“We’ve done it,” said senior producer Julie Snyder, who was personally interviewed for a 2003 This American Life episode, “Going Eclectic,” in which she described what it’s like to be a bilingual member of the ACLU trained in kite-making by a Japanese stepfather. “There is not a single existential crisis or self-congratulatory epiphany that has been or could be experienced by a left-leaning agnostic that we have not exhaustively documented and grouped by theme.”

4. Addison from Grey’s Anatomy is getting her own spin-off. This guy says its a good thing, because all the other characters have begun to suck:

The backdoor pilot for the spin-off, which will also feature Tim Daly, Taye Diggs and Amy Brenneman in its cast, airs next week. While I’m naturally skeptical of spin-offs, I hope this one is good, and that Addison can bring the chief, Callie (Sara Ramirez) and Karev (Justin Chambers) with her, so I no longer have any reason to watch “Grey’s” proper. What began a few years ago as a fluffy, entertaining mash-up of “ER,” “Friends” and “Sex and the City” has become a show so deeply in love with itself that it no longer notices or cares how the rest of the world views it. It’s still the hottest thing on television that doesn’t involve Ryan Seacrest, but the emperor has no scrubs.

He points out that Meredith’s character is too self-absorbed and “was never that interesting or appealing to begin with,” and that Izzy is currently “shattering all TV records for irrational, judgmental, horrid behavior.” I like Meredith, but that’s because I always fall for the spoiled, narcissistic waifs.

And, yes, I know, I’m ending on a Grey’s Anatomy note here. I said things I find interesting, not earth-shattering, okay?

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illegal biking

Now this is just silly: DC requires people to register their bicycles or face bike impoundment.

Via DCist:

The problem, of course, is that actually managing to register your bicycle to comply with the law is close to impossible. Local police and fire department offices are not regularly equipped to deal with cyclists’ requests to file the correct paperwork, and the vast majority of D.C. bicycle owners are technically riding on unregistered vehicles. The City Paper article chronicles a few instances of MPD using this law as a pretense to detain “suspicious” people, which stinks of harassment.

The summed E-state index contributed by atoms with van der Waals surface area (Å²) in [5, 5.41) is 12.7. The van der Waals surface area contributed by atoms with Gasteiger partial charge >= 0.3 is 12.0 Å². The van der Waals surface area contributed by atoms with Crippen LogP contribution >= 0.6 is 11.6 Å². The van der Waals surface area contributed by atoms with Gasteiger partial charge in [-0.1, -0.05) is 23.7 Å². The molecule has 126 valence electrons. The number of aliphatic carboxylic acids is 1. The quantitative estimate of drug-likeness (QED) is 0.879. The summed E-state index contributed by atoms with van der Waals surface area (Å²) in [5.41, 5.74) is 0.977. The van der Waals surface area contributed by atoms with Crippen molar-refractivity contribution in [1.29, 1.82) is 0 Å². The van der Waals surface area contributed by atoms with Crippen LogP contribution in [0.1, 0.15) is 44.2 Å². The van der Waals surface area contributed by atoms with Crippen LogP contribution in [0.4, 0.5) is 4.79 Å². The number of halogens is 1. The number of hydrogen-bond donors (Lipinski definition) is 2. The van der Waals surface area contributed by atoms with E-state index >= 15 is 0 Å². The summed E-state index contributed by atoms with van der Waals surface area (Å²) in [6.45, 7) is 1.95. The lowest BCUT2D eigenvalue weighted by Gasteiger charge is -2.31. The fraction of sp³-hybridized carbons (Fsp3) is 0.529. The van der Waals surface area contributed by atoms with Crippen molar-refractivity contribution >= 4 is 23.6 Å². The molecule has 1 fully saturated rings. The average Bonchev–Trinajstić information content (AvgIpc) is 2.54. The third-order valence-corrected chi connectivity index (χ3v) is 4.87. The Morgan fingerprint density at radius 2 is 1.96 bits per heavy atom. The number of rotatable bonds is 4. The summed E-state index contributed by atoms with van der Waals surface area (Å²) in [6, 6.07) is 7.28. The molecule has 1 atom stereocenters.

Plus, in order to register, you have tho show proof of ownership of your bike.

The Washington Area Bicyclist Association, however, has a campaign against mandatory bike registration (and a surprisingly fancy Web site).

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No more juice, Jose.

It’s baseball season (exclamation!). All right boys and girls, are we ready for stories on ‘roids and corked bats? I’m hoping for good-old Yankees better loose baseball season, personally that’s my opinion. But if by chance, you are a Yankees fan or even a steroid fan, put down the needle and go see the eye doctor. The LA Times had an interesting article on the new trend in baseball, improving eye sight through surgery.

Now, they’re among a growing number of professional athletes focusing on new and improved technologies to recover lost vision skills.
Not all the attention is coming from players with damaged or diminished eyesight. Even players with normal vision are turning to everything from laser surgery and tinted contact lenses to eye-strengthening exercises and high-priced “ocular” machines in search of a competitive edge.

Impressive isn’t it. It’s like RoboCop, but instead it’s a baseball player.

Or getting the team to spend the money, which is what Carlos Beltran did when he signed with the New York Mets before the 2005 season. Included in his $119-million contract was a clause that required the Mets to purchase an $85,000 “enhanced ocular device.”

Just thinking how amazingly awesome this might be, seeing your favorite baseball pitcher squint his eyes and out shoots a laser beam. How wicked would that be? Okay, okay, I digress is successful? I mean going under the knife for baseball? As long as there is no crying in baseball.

The device is a high-speed pitching machine that fires specially marked tennis balls at speeds up to 155 mph. Players try to read the markings as the ball flies by, an exercise intended to improve both focus and concentration. The Kansas City Royals, Seattle Mariners, Chicago Cubs, Cleveland Indians and the Olympic champion U.S. women’s softball team have experimented with the ocular machine.

And if all else fails, and you favorite team happens to be the Cubs,

Then there’s the Rigoberto Betancourt method. The former coach of Cuba’s national team taught pitchers to focus more sharply by having them throw while blindfolded.

Interesting stuff, this eye sight surgery in baseball. I’ll have to catch a game with my favorite team–Go Indians, and see what they’ve got. Made some day, I’ll see the lasers.